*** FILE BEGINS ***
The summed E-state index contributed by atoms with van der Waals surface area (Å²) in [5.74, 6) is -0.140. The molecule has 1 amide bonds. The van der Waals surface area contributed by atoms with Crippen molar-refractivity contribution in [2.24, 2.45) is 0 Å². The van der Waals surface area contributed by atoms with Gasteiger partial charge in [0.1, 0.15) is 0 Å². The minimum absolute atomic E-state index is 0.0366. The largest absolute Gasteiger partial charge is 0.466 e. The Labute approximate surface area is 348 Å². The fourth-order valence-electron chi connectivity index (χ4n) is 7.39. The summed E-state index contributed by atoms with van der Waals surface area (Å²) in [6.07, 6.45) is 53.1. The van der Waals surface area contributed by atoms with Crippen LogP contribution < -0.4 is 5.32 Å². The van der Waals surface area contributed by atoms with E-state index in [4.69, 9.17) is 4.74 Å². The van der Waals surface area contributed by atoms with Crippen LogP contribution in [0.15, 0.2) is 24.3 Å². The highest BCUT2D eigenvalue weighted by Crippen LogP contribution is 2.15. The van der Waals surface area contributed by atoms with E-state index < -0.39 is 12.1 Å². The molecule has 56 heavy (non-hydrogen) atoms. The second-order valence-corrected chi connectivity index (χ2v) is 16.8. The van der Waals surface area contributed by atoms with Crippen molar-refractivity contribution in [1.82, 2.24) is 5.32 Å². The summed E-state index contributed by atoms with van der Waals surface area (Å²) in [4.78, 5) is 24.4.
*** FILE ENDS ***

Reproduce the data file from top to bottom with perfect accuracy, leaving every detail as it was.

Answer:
The summed E-state index contributed by atoms with van der Waals surface area (Å²) in [5.74, 6) is -0.140. The molecule has 1 amide bonds. The van der Waals surface area contributed by atoms with Crippen molar-refractivity contribution in [2.24, 2.45) is 0 Å². The van der Waals surface area contributed by atoms with Gasteiger partial charge in [0.1, 0.15) is 0 Å². The minimum absolute atomic E-state index is 0.0366. The largest absolute Gasteiger partial charge is 0.466 e. The Labute approximate surface area is 348 Å². The fourth-order valence-electron chi connectivity index (χ4n) is 7.39. The summed E-state index contributed by atoms with van der Waals surface area (Å²) in [6.07, 6.45) is 53.1. The van der Waals surface area contributed by atoms with Crippen LogP contribution < -0.4 is 5.32 Å². The van der Waals surface area contributed by atoms with E-state index in [4.69, 9.17) is 4.74 Å². The van der Waals surface area contributed by atoms with Crippen LogP contribution in [0.15, 0.2) is 24.3 Å². The highest BCUT2D eigenvalue weighted by Crippen LogP contribution is 2.15. The van der Waals surface area contributed by atoms with E-state index < -0.39 is 12.1 Å². The molecule has 56 heavy (non-hydrogen) atoms. The second-order valence-corrected chi connectivity index (χ2v) is 16.8. The van der Waals surface area contributed by atoms with Crippen molar-refractivity contribution in [1.82, 2.24) is 5.32 Å². The summed E-state index contributed by atoms with van der Waals surface area (Å²) in [4.78, 5) is 24.4.